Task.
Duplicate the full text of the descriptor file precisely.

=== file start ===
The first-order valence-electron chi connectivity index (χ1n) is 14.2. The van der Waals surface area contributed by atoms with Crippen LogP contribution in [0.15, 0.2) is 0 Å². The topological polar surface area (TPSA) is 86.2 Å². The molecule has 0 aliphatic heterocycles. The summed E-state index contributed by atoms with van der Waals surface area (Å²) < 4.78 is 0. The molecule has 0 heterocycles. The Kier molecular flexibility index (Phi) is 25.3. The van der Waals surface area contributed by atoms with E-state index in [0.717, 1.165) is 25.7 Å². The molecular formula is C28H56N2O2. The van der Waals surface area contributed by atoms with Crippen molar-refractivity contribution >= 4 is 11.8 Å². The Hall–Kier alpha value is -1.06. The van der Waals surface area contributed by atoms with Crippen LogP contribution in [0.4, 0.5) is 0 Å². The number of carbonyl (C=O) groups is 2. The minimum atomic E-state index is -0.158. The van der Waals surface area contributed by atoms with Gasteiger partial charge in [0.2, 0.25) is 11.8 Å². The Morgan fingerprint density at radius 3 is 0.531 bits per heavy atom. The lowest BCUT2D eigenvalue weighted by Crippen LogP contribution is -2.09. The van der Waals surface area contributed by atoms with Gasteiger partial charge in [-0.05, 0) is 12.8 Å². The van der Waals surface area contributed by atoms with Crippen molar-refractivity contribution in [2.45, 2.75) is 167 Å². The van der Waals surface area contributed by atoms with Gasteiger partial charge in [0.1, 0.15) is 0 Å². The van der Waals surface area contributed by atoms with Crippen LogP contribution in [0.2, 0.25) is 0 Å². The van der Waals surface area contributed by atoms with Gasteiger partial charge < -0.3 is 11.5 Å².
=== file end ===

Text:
The first-order valence-electron chi connectivity index (χ1n) is 14.2. The van der Waals surface area contributed by atoms with Crippen LogP contribution in [0.15, 0.2) is 0 Å². The topological polar surface area (TPSA) is 86.2 Å². The molecule has 0 aliphatic heterocycles. The summed E-state index contributed by atoms with van der Waals surface area (Å²) < 4.78 is 0. The molecule has 0 heterocycles. The Kier molecular flexibility index (Phi) is 25.3. The van der Waals surface area contributed by atoms with E-state index in [0.717, 1.165) is 25.7 Å². The molecular formula is C28H56N2O2. The van der Waals surface area contributed by atoms with Crippen molar-refractivity contribution >= 4 is 11.8 Å². The Hall–Kier alpha value is -1.06. The van der Waals surface area contributed by atoms with Crippen LogP contribution in [0.4, 0.5) is 0 Å². The number of carbonyl (C=O) groups is 2. The minimum atomic E-state index is -0.158. The van der Waals surface area contributed by atoms with Gasteiger partial charge in [0.2, 0.25) is 11.8 Å². The Morgan fingerprint density at radius 3 is 0.531 bits per heavy atom. The lowest BCUT2D eigenvalue weighted by Crippen LogP contribution is -2.09. The van der Waals surface area contributed by atoms with Gasteiger partial charge in [-0.05, 0) is 12.8 Å². The van der Waals surface area contributed by atoms with Crippen molar-refractivity contribution in [2.45, 2.75) is 167 Å². The van der Waals surface area contributed by atoms with Gasteiger partial charge in [0.1, 0.15) is 0 Å². The van der Waals surface area contributed by atoms with Crippen LogP contribution in [0.2, 0.25) is 0 Å². The van der Waals surface area contributed by atoms with Gasteiger partial charge < -0.3 is 11.5 Å².